An electron beam draws pixels on screen one row after the other, going from left to right. The beam goes from left to right thanks to the horizontal magnetic deflection (there is also a vertical magnetic deflection to change row). The problem is that when the screen is very bright, someway the horizontal magnetic deflection slightly changes. I don't know the exact answer, but I think that when screen is very bright, there are a lot of electrons in the beam and some of them could affect the horizontal magnetic deflection.

Author Comment

ID: 10778665
kiranghag and asmodeusnz:  Its a monitor I got second hand about 6-8 months ago, and it's definately not top of the line for what I paid for it.  I can't be certain how old it is, but I think it was manufactured around 97-98.

yabelson:  it is definately not an optical illusion.  I also don't understand what my power supply would have to do with it, unless you mean the one in the monitor, but I read it as the one in the computer, and if you meant the monitor, I assume they put in enough power to properly run the device.

Unless anyone has a more detailed explaination to add, I'll split the points between Nilknarf and lombardp, who's answers seem to make the most sense.

Expert Comment

ID: 10778840
I'd say if you can visually see a change when minimizing and maximizing then I would say your monitor is starting to play up. Simple as that.
The fact is that it shouldn't do that at all.
I have 5 computers at my house, 2 for me, 1 for the wife, 1 for my son and 1 for my daughter.
None of these monitors (2x 17", 2 x 15", 1 x 14") replicated the problem you are having.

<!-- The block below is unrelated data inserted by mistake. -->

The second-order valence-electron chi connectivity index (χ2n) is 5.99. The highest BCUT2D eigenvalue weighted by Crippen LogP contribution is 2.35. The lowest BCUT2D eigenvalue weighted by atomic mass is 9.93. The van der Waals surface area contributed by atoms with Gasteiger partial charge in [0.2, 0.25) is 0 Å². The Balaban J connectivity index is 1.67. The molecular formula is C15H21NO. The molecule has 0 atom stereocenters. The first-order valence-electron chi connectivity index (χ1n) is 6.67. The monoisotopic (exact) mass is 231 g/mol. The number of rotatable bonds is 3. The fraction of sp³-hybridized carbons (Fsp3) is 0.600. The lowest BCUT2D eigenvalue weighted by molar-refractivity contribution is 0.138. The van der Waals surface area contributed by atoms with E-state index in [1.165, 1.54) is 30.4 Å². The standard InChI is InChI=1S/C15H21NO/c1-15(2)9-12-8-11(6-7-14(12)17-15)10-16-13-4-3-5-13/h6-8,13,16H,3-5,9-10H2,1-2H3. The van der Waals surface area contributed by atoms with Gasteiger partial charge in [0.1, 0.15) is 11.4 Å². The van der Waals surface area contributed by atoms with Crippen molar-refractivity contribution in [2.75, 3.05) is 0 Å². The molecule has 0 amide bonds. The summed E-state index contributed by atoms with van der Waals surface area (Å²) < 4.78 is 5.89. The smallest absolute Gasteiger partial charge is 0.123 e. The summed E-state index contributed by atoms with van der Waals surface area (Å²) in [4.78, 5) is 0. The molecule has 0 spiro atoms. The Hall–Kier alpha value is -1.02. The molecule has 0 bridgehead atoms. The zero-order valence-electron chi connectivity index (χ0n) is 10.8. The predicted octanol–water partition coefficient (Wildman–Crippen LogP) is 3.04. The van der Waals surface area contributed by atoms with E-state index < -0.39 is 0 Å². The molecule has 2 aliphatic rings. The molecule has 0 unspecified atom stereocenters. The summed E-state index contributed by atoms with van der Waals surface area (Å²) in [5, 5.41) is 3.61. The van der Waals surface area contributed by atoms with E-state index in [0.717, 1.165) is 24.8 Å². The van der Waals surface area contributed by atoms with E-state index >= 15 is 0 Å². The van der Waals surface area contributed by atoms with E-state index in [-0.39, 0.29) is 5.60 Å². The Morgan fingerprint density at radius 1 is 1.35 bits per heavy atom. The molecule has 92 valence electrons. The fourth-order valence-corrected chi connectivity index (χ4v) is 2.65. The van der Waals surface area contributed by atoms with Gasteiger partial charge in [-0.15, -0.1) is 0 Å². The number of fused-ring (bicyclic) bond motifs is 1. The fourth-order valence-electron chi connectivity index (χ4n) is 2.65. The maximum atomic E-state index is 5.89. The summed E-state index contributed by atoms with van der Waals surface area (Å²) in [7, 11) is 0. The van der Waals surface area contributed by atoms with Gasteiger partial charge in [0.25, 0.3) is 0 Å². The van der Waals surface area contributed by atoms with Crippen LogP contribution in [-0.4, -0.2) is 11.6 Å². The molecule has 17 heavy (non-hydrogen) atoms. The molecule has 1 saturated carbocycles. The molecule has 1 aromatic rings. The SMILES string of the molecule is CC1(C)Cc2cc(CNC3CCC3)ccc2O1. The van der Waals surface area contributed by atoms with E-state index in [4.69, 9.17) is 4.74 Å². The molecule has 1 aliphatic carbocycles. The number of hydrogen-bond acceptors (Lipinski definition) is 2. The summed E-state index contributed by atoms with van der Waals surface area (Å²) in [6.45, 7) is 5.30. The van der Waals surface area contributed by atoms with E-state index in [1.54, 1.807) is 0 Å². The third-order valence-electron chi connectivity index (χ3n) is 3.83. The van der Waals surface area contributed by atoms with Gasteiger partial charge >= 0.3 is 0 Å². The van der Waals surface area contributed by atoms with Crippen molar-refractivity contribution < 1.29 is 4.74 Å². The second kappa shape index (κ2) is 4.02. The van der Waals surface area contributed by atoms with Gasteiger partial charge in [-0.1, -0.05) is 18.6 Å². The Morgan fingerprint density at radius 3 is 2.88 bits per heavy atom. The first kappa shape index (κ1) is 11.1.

1 more thing to try is to set the resolution to 1280 x 1024.
1152 x 864 "Doesn't match" normal monitor resolutions. Do you know what I mean??
ie (640 x 480 for 14" monitors, 800 x 600 for 15" monitors, 1024 x 768 for 17" monitors, 1280 x 1024 for 19" monitors)
1152 x 864 is "In-between" and your monitor is obviously having problems displaying it properly.
All the developers here at work have their 19" monitors set at 1280 x 1024 (I set it myself) and they aren't having any problems at all.

So try 1280 x 1024 and see how that goes, it will probably fix the problem.

Expert Comment

ID: 10779404
I use 1280 x 960 @ 85hz constantly, it's my preferred resolution for my 19" monitor, it may be an "in-between" resolution, but as I said earlier, I don't experience the 'screen resizing phenomenon', so I don't think that the resolution has anything to do with it.

Also, I just tried my Girlfriends monitor at different resolutions just to check, and it still does the resizing thing, she runs it at 1024X768 @ 85hz normally.

Hope this helps you out grantemsley :o)

Expert Comment

ID: 10779458
>I use 1280 x 960
no such resolution....

Expert Comment

ID: 10779500
Don't be daft! :o) How come I was able to take this screenshot then?! :


And I've used that resolution with a GeForce Ti 4200 and a Radeon 9600XT Card.